Looking disheartened, Luigi takes a glass of wine and sits down next to me. There is not much to do. “It is almost worse than the total closure. As long as it was closed, we were somewhat resigned, everything is closed and therefore there is no possibility. Now, however, it is as if I were looking at the true nature of the problem,” he explains.
For me, too, a poor gastronomic chronicler, who has always been in love with the din of Trattoria Mangia e Bevi, seeing the semi-empty room gives me a sense of anguish. I have always brought my friends here to try Luigi’s amazing dishes, particularly the pasta and potatoes with provola that “rests” on the plate for at least one hour before it’s served.
“I reduced the total seats from 60 to just 18,” he adds, “but the strength of my restaurant has always been the shared tables. Foreign people who came here alone and made friends here, talking about food, of Naples, of beauty.”
“But having only 18 seats was not a problem today,” Luigi continues. “Do you know why? Because only 12 people came in today. If the offices, the facilities around them are closed, if the university is closed [the courses will be remote at least until October] my average number of clients will drastically decrease.”
Smart working may have important social and health benefits, says Luigi, “but it is certainly an enormous damage for us.”
Now we pin our hopes on the return of tourists. On June 3 the borders between the Italian regions were finally opened and freedom of movement was permitted. Many believe there may be a small recovery in local tourism, at least.
“Obviously I had to narrow down the menu, at least temporarily,” says Luigi. “I eliminated the dishes with legumes (pasta and beans, pasta and chickpeas), pasta and potatoes, which were the strength of our place.”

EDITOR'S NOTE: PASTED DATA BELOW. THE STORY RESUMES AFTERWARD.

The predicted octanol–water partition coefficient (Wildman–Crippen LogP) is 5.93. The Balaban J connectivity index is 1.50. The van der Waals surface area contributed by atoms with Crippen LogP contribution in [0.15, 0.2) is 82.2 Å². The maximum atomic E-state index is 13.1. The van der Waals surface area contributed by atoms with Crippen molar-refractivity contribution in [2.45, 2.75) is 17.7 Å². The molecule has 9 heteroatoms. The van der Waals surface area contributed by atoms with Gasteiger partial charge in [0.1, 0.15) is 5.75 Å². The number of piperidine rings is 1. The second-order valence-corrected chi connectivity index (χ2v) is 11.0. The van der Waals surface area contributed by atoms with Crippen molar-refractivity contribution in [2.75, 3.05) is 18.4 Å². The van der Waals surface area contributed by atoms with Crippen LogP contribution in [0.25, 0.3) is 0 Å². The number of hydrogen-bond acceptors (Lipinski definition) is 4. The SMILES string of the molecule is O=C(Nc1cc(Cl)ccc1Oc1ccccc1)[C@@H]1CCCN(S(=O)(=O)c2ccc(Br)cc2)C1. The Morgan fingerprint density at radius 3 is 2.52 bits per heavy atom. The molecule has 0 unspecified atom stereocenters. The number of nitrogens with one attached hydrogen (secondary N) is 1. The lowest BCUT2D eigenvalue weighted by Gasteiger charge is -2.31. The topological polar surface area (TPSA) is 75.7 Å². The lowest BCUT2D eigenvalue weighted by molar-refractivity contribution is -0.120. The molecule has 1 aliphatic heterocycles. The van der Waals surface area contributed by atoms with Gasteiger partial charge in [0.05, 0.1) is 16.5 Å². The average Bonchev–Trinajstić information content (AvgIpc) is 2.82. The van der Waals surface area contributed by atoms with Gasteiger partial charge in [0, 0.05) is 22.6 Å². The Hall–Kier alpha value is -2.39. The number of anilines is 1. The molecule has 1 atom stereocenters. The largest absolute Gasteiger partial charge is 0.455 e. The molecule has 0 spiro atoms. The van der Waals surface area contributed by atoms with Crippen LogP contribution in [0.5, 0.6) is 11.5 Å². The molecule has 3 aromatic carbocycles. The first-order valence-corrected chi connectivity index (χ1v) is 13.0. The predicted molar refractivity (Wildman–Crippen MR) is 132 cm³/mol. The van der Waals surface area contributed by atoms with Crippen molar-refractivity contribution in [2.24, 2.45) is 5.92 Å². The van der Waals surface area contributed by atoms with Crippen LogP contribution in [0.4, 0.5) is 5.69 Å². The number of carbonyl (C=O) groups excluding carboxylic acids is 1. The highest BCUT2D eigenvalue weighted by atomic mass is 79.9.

“Rested” pasta and potatoes is one of those dishes that I dreamed about during lockdown. It is prepared in the morning around 11 a.m., after which it is plated and left to rest for a couple of hours. Each plate is covered and stacked on top of each other – up to 10 plates at a time.
It’s not worth the effort for only a few customers. So right now they’re only making “express” first courses: spaghetti carbonara (eggs and bacon), pasta alla Bolognese (with sauce and minced meat) and boscaiola.
“Marilena and I tried for a long time to think about what could really be done to relaunch the business,” adds Luigi. “We are thinking of investing in home delivery, we could open for dinner.” It’s heartening to see that brainstorming is in full swing, and we eagerly await any new developments.
“But it’s bad, bad, bad,” he repeats. “I had entrusted great hopes of recovery to the reopening. But unfortunately it is still early to talk about reopening. Let’s say that we have at least rekindled the fires of the kitchens.”
At least that’s some good news!